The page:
Research & Forecasts


IoT Security Spending to Hit $1.5 Billion This Year

Spending on security for the internet of things will reach $1.5 billion, up 28 percent over 2017's $1.2 billion, according to a new forecast from market research firm Gartner. Professional services will account for the bulk of the spending throughout the forecast, at $946 million this year and growing to $2.07 billion by the end of the forecast in 2021.

Wearables to Ship 133 Million Units This Year

Wearable devices will see 15.9 percent growth this year on their way to selling 132.9 million units, according to a new forecast from International Data Corp. Throughout the forecast, the market will see a compound annual growth rate of 13.4 percent, reaching 219.4 million shipments in 2022.

Data Analysis Finds Charters More Inclusive for Special Ed Students

Charter schools tend to serve more students with disabilities in more inclusive settings. Nearly 85 percent of students with disabilities in charter schools attended class in general education classrooms for 80 percent or more of their day compared to 68 percent of students with disabilities in traditional public schools.

Forecast: AR and VR Headset Sales to Return to Strong Growth Following Lackluster 2017

Augmented and virtual reality headsets will see a compound annual growth rate of 52.5 percent through 2022 despite a lackluster year in 2017, according to a new forecast from International Data Corp. In 2017 the market saw a decline, largely because of reduced shipments of screenless V.R. viewers, which in turn was a result of vendors ceasing to bundle the viewers with smartphones. Following last year's poor showing, however, I.D.C. predicts strong growth this year, with shipments surging to 12.4 million units on a 48.5 percent C.A.G.R.

Parents Prefer E-Mail for School Messages — Far and Above Auto-Phone, Texts, Facebook

The only people who seem to want face-to-face meetings and personal phone calls anymore are school principals. Four in five parents consider e-mail the most effective way for schools and districts to communicate with them.

Report Explores Potential of Wearables, AR and VR in Education

A new whitepaper from personalized learning nonprofit KnowledgeWorks explores how wearables, augmented reality and virtual reality could play out in education. Vignettes drill into how educators could use these technologies in and out of the classroom to add "digital depth" to physical reality to increase student engagement, enhance the personalization of learning, help people understand others' experiences and perspectives, generate greater levels of self-awareness and foster critical thinking.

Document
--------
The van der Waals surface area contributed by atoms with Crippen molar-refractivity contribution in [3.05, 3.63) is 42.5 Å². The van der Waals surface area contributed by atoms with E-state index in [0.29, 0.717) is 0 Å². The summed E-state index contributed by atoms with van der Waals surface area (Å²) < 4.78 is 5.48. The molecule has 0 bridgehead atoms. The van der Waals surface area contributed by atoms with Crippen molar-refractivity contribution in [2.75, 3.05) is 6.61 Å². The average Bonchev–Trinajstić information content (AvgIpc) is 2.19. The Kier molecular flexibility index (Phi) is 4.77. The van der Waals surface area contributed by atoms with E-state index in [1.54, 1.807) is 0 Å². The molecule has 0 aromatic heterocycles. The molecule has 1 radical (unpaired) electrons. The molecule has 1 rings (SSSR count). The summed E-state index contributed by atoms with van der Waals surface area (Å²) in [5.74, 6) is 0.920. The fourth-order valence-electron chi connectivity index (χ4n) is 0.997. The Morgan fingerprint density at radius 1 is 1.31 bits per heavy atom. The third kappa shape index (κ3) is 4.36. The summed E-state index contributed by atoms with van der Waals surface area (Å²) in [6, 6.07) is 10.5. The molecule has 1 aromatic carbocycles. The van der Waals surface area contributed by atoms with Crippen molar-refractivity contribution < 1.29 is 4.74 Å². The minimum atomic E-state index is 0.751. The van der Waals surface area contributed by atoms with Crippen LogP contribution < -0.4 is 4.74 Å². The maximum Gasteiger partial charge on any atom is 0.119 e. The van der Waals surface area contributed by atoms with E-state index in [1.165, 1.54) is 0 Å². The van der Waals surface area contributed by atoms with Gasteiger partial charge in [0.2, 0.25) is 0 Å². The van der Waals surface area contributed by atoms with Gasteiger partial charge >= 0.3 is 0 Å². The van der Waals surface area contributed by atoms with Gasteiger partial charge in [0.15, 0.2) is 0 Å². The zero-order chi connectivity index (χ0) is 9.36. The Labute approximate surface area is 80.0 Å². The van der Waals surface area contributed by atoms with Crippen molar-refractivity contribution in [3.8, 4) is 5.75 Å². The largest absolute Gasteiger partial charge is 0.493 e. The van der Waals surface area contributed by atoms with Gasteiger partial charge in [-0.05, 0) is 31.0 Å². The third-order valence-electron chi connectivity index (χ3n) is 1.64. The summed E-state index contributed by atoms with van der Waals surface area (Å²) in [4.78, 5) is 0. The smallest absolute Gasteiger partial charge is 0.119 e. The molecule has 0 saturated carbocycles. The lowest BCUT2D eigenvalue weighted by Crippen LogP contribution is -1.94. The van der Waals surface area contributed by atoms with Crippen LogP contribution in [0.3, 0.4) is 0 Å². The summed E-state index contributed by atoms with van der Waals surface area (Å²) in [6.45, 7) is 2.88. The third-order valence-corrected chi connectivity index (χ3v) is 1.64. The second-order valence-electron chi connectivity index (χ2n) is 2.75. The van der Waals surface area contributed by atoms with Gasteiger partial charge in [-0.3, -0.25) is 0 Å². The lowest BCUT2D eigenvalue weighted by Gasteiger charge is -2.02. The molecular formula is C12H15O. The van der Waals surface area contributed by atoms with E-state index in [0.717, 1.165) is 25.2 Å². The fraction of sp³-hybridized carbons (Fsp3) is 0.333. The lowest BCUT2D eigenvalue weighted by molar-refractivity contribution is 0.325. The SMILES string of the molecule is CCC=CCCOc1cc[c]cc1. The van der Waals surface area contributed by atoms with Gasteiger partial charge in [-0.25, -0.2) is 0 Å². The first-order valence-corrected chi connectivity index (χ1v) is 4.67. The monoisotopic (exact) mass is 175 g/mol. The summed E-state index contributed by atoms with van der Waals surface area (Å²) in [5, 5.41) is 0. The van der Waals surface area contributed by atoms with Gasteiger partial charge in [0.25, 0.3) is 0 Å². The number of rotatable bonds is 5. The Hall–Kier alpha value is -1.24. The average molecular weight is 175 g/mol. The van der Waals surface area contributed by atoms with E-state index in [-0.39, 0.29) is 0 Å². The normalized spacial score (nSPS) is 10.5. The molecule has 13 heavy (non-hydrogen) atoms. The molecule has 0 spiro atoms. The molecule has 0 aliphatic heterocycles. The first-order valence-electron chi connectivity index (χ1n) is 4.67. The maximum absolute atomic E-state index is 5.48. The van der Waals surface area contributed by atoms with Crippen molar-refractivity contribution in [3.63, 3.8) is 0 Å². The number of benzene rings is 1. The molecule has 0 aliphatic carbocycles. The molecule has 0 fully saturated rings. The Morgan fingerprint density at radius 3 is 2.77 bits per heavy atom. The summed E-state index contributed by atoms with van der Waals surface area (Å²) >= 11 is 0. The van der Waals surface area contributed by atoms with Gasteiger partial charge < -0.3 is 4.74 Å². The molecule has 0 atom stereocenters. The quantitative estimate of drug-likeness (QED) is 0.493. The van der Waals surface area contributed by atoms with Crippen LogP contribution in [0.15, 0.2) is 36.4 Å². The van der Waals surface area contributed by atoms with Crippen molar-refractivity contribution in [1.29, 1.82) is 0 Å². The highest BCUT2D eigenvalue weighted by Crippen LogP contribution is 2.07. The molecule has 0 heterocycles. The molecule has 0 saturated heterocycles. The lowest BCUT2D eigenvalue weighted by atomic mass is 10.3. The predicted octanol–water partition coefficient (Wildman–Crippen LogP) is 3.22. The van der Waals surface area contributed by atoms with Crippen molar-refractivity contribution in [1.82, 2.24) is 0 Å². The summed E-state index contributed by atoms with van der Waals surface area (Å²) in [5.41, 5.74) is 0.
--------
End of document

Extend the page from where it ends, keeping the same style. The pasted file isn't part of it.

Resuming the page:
Mentors, Encouragement, Hands-on Learning Boost Girls' Interest in STEM Substantially

Generally girls lose interest in STEM careers as they get older. But, according to a new study, small changes at school and at home can have a profound impact on how girls perceive STEM careers, how confident they feel in class and how likely they are to pursue STEM academically and into their careers.

Non-Scientific Americans Want Kids Getting into Science

More than nine in 10 respondents to a new survey consider the world a better place because of science. Almost eight in 10 consider the best days of science still to come. And two-thirds are excited about the impact of science on society in the future.

Apps and Online Programs Main Means for Teens to Cope with Stress

Turning to apps and online tools is the most popular way for teenagers to deal with stress. And they report feeling a lot of it.

School Funding 'Stubbornly Unfair' Across States

In spite of research showing that school funding leads to better outcomes for students during their school years and afterward, a new report from the Education Law Center and Rutgers University's Graduate School of Education finds dramatic unevenness among education funding across states. New York and Alaska, for example, spend more than 2.5 times what Arizona and Idaho spend. There's been no improvement since the end of the "great recession" in those states that don't provide additional funding to districts with high student poverty.

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